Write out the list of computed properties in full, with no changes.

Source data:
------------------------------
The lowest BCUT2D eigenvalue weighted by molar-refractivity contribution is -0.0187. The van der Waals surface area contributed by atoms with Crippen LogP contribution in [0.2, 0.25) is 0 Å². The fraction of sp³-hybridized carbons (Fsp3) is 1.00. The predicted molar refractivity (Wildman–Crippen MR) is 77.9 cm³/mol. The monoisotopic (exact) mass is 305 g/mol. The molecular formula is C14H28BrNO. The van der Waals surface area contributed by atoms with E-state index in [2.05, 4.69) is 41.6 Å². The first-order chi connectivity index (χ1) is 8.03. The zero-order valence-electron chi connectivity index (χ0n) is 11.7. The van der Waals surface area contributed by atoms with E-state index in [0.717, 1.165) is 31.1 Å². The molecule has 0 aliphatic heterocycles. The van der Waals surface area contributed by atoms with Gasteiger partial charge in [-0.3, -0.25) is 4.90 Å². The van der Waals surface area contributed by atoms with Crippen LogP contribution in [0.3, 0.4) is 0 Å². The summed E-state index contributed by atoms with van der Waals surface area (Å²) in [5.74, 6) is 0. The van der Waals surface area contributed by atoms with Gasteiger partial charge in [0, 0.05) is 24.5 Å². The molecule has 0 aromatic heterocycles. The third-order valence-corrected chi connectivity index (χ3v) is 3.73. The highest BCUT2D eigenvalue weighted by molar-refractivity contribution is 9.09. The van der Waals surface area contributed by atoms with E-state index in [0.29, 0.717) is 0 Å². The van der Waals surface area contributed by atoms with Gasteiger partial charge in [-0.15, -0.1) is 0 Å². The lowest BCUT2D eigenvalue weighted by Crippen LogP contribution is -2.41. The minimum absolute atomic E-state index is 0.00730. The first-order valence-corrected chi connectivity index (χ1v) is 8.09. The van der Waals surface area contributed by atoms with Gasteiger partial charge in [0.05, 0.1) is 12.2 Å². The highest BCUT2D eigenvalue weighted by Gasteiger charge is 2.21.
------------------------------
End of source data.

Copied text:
The lowest BCUT2D eigenvalue weighted by molar-refractivity contribution is -0.0187. The van der Waals surface area contributed by atoms with Crippen LogP contribution in [0.2, 0.25) is 0 Å². The fraction of sp³-hybridized carbons (Fsp3) is 1.00. The predicted molar refractivity (Wildman–Crippen MR) is 77.9 cm³/mol. The monoisotopic (exact) mass is 305 g/mol. The molecular formula is C14H28BrNO. The van der Waals surface area contributed by atoms with E-state index in [2.05, 4.69) is 41.6 Å². The first-order chi connectivity index (χ1) is 8.03. The zero-order valence-electron chi connectivity index (χ0n) is 11.7. The van der Waals surface area contributed by atoms with E-state index in [0.717, 1.165) is 31.1 Å². The molecule has 0 aliphatic heterocycles. The van der Waals surface area contributed by atoms with Gasteiger partial charge in [-0.3, -0.25) is 4.90 Å². The van der Waals surface area contributed by atoms with Crippen LogP contribution in [0.3, 0.4) is 0 Å². The summed E-state index contributed by atoms with van der Waals surface area (Å²) in [5.74, 6) is 0. The van der Waals surface area contributed by atoms with Gasteiger partial charge in [0, 0.05) is 24.5 Å². The molecule has 0 aromatic heterocycles. The third-order valence-corrected chi connectivity index (χ3v) is 3.73. The highest BCUT2D eigenvalue weighted by molar-refractivity contribution is 9.09. The van der Waals surface area contributed by atoms with E-state index in [0.29, 0.717) is 0 Å². The van der Waals surface area contributed by atoms with Gasteiger partial charge in [-0.15, -0.1) is 0 Å². The lowest BCUT2D eigenvalue weighted by Crippen LogP contribution is -2.41. The minimum absolute atomic E-state index is 0.00730. The first-order valence-corrected chi connectivity index (χ1v) is 8.09. The van der Waals surface area contributed by atoms with Gasteiger partial charge in [0.05, 0.1) is 12.2 Å². The highest BCUT2D eigenvalue weighted by Gasteiger charge is 2.21.